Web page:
Verses one and two should be read together, principally because it demonstrates the continued conceptual divisions among Mosiah's people. He calls all the people, and then we have the discussion of Nephite and Mulekite peoples.
Even though Benjamin had ushered in a uniting of the peoples, there were still divisions, which would almost certainly have been along family lines. As we have seen at various places in the Book of Mormon, kin organizations underlay the larger political structures. Verse two is yet another indication of the persistence of kin organizations and sensibilities within the larger political units.
The demographic information is also important to remember. Even though we are used to understanding the Nephites and Lamanites as the two major peoples in the New World, we must remember that the definitions of those terms are collective for the multiple kin organizations attached to the larger political units (and indeed, that Lamanite frequently means little more than "not-Nephite"). Within the political Nephites, the lineal Mulekites were the more numerous.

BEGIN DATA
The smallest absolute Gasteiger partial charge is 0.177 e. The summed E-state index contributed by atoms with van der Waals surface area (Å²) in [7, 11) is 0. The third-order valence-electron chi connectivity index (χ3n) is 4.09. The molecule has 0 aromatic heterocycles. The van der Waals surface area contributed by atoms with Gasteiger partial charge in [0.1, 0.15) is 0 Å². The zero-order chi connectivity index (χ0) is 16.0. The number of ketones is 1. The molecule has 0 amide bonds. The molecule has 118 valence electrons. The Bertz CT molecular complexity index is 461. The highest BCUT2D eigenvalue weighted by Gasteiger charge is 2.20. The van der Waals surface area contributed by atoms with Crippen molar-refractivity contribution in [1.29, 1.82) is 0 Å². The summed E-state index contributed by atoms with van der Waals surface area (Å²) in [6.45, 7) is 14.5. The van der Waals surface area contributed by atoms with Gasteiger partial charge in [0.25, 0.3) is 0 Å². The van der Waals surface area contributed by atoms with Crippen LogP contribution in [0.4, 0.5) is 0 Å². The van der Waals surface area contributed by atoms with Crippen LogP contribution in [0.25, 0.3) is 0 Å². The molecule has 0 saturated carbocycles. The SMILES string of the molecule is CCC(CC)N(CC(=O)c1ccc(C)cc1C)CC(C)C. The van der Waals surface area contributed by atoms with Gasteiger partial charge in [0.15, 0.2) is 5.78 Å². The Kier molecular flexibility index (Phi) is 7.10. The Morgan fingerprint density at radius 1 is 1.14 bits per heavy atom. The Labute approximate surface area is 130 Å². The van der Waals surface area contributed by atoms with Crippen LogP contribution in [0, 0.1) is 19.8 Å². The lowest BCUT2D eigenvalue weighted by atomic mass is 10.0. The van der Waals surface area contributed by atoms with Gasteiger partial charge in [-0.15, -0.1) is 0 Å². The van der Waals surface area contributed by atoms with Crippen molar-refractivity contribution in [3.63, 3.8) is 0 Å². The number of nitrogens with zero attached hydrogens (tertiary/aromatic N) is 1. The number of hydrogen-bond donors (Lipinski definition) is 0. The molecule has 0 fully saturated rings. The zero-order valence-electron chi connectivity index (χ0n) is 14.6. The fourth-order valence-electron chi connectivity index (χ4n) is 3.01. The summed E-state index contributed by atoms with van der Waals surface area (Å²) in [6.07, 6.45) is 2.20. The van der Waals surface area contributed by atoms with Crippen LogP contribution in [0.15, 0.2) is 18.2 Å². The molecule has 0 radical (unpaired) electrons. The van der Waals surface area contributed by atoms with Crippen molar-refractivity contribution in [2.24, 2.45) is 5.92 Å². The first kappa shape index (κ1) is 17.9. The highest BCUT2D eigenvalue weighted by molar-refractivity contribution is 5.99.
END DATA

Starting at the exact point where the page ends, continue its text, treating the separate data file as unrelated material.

The comparison used here is that there were "not so many" of the Nephites as the Mulekites. It is useful to recall the reasons for this population division, according to the way this commentary is reading the text.
First, we should remember that the Lehites and Mulekites leave Jerusalem at roughly the same time. While this is a difference in time, that difference in and of itself is not sufficient to warrant a large population difference. While we do not know how many Mulekites left together, we may presume that it was likewise a single ship-full of people, and once again, there is little in the beginnings of the peoples that would account for the differences.
The possible reasons for the population distinctions between the descendents of Nephi and the descendents of Mulek are:
Historical: As noted in the chronological discussion following Mosiah 7:1, this reuniting of peoples likely took place in 106-5 BC.